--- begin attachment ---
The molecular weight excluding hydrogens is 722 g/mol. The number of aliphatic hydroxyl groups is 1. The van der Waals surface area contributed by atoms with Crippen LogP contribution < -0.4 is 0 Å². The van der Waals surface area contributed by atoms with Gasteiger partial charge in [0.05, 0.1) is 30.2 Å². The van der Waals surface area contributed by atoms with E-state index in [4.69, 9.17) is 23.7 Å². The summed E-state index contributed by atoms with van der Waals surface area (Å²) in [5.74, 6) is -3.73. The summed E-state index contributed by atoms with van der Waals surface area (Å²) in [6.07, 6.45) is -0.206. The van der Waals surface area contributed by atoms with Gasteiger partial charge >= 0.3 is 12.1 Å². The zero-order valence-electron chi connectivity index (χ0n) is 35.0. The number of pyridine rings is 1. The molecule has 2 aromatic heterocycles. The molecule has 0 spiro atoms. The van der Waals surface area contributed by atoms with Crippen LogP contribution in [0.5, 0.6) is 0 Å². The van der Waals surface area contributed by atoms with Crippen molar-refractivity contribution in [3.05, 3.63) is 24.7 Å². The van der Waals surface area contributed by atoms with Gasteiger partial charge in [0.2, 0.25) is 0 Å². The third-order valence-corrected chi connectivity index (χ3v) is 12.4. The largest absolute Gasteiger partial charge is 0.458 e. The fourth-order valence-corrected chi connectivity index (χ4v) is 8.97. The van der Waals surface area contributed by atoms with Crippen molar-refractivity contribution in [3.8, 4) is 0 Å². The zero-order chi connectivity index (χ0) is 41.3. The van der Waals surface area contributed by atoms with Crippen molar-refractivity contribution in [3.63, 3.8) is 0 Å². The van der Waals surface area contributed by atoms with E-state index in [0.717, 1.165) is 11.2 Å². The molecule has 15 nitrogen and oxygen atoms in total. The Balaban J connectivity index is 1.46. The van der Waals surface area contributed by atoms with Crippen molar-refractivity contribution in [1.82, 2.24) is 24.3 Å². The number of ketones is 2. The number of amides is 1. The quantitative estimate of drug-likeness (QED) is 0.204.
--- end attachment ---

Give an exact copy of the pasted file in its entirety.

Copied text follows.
The molecular weight excluding hydrogens is 722 g/mol. The number of aliphatic hydroxyl groups is 1. The van der Waals surface area contributed by atoms with Crippen LogP contribution < -0.4 is 0 Å². The van der Waals surface area contributed by atoms with Gasteiger partial charge in [0.05, 0.1) is 30.2 Å². The van der Waals surface area contributed by atoms with E-state index in [4.69, 9.17) is 23.7 Å². The summed E-state index contributed by atoms with van der Waals surface area (Å²) in [5.74, 6) is -3.73. The summed E-state index contributed by atoms with van der Waals surface area (Å²) in [6.07, 6.45) is -0.206. The van der Waals surface area contributed by atoms with Gasteiger partial charge >= 0.3 is 12.1 Å². The zero-order valence-electron chi connectivity index (χ0n) is 35.0. The number of pyridine rings is 1. The molecule has 2 aromatic heterocycles. The molecule has 0 spiro atoms. The van der Waals surface area contributed by atoms with Crippen LogP contribution in [0.5, 0.6) is 0 Å². The van der Waals surface area contributed by atoms with Crippen molar-refractivity contribution in [3.05, 3.63) is 24.7 Å². The van der Waals surface area contributed by atoms with Gasteiger partial charge in [0.2, 0.25) is 0 Å². The third-order valence-corrected chi connectivity index (χ3v) is 12.4. The largest absolute Gasteiger partial charge is 0.458 e. The fourth-order valence-corrected chi connectivity index (χ4v) is 8.97. The van der Waals surface area contributed by atoms with Crippen molar-refractivity contribution in [3.8, 4) is 0 Å². The zero-order chi connectivity index (χ0) is 41.3. The van der Waals surface area contributed by atoms with Crippen molar-refractivity contribution in [3.63, 3.8) is 0 Å². The van der Waals surface area contributed by atoms with E-state index in [0.717, 1.165) is 11.2 Å². The molecule has 15 nitrogen and oxygen atoms in total. The Balaban J connectivity index is 1.46. The van der Waals surface area contributed by atoms with Crippen molar-refractivity contribution in [1.82, 2.24) is 24.3 Å². The number of ketones is 2. The number of amides is 1. The quantitative estimate of drug-likeness (QED) is 0.204.